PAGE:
Games pols play

Well, will you look at that! Yet another General Assembly session has come and gone, which must mean that it’s time to break out our spring finery. (Although, while the lawmakers have all left town, the Assembly is technically still in a special session, a peculiar set of circumstances that some say presages three more weeks of winter.)

So what happened? Well, a bunch of boring budgetary stuff, which we would recount at length if not for the fact that phrases like “accelerated sales tax” and “hold harmless payments” cause us to immediately doze off. Suffice it to say that the Assembly approved a budget that actually increased spending on schools and health care for the first time in years, while also approving Governor McDonnell’s plan to issue $2.9 billion worth of bonds for road-building. And yet the deficit-obsessed Tea Party barely seemed to notice. Could it possibly be that they only care about government spending when it’s done by Democrats? Or perhaps they were just too distracted by the striped-bass-versus-menhaden “state saltwater fish” debate to notice. (Striped bass won, just in case you were wondering.)

But you can read about our commonwealth’s arcane financial gimmickry anywhere. What about all of the completely idiotic and outrageous legislation proposed (and occasionally adopted) by our august elected representatives? They didn’t let us down by only introducing practical, common-sense regulations this time around, did they?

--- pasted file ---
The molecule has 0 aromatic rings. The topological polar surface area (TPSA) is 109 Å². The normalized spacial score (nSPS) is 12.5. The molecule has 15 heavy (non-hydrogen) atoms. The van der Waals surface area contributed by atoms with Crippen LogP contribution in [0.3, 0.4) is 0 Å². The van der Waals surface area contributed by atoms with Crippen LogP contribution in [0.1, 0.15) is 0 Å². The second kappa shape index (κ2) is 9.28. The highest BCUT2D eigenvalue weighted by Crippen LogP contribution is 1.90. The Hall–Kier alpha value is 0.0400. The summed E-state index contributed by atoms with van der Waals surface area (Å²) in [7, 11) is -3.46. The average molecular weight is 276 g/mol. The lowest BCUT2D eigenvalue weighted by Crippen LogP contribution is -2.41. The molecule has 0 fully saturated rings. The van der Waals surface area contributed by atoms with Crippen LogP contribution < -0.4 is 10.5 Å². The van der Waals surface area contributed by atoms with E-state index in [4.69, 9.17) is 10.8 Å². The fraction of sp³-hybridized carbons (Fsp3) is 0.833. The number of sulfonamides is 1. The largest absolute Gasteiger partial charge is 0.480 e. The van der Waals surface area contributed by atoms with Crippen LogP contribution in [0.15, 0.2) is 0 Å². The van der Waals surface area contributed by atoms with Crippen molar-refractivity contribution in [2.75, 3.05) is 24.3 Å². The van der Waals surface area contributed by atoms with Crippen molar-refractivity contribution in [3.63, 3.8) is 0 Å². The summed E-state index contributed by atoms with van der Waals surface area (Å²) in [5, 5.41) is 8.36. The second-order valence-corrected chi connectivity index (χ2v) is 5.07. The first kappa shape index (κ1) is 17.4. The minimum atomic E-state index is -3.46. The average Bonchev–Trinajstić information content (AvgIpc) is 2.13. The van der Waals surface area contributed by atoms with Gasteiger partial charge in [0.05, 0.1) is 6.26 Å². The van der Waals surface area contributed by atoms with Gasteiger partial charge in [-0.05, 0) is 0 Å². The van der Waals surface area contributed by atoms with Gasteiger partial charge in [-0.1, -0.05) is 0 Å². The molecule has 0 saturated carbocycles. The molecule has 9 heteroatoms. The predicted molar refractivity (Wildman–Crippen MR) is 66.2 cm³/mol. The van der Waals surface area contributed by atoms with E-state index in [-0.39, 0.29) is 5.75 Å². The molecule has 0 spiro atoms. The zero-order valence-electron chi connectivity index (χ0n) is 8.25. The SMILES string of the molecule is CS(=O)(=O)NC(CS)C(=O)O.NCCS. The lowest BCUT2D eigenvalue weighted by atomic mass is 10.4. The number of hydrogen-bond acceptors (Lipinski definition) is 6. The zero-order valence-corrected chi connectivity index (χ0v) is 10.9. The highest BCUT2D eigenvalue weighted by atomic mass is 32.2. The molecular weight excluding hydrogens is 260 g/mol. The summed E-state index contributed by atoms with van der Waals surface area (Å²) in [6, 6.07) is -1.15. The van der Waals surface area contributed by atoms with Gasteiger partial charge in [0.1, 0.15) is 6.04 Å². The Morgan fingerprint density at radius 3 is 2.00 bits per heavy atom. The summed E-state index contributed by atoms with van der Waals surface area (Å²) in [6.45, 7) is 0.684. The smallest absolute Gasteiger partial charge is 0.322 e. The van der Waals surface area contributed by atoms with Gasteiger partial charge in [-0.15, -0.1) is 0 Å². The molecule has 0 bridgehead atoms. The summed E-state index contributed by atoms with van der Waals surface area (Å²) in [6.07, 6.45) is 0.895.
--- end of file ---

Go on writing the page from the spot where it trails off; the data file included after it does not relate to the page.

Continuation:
No sir, they did not. In fact, the Winter 2011 session in some ways set a high water mark for excessively loony laws. Not only did a flurry of offbeat bills actually became law—allowing golf carts on state roads, for instance, or criminalizing both “synthetic marijuana” and mind-altering “bath salts”—but the Assembly also managed to generate a truly impressive array of crackpot ideas that never made it to a vote. Leading the charge (as he often does) was Del. Bob Marshall, who cemented his place at the far right of his very conservative caucus by attempting to ban gays and lesbians from serving in the Virginia National Guard. Then he topped himself by proposing that Virginia start minting its own gold currency in order to prepare for the imminent collapse of the U.S. dollar.

But the true shocker of the session came not from Marshall, but from previously obscure Sen. Ryan McDougle, who completely outmaneuvered Democratic Senate Majority Leader Dick Saslaw to pass an anti-abortion measure Republicans have been pushing unsuccessfully for years.

How’d he do it? Well, first he got the Senate to unanimously approve an uncontroversial bill dealing with infection control in hospitals. Then, after that bill went to the House for a vote, Republicans sneakily attached the controversial amendment, which would regulate abortion clinics as hospitals (and thus force any that couldn’t afford to comply out of business). Since the Senate had already voted on the legislation once, they couldn’t kill it in committee, and so onto the floor it went, where two conservative Dems voted with the elephants to push it over the finish line.

So congratulations, Sen. McDougle! In a session filled with extreme legislation and outright duplicity, you went above and beyond the call of duty to punish your most disenfranchised and vulnerable constituents and shutter women’s health clinics across the commonwealth. If you’re lucky, maybe Bob Marshall will put your face on his shiny new state coins!

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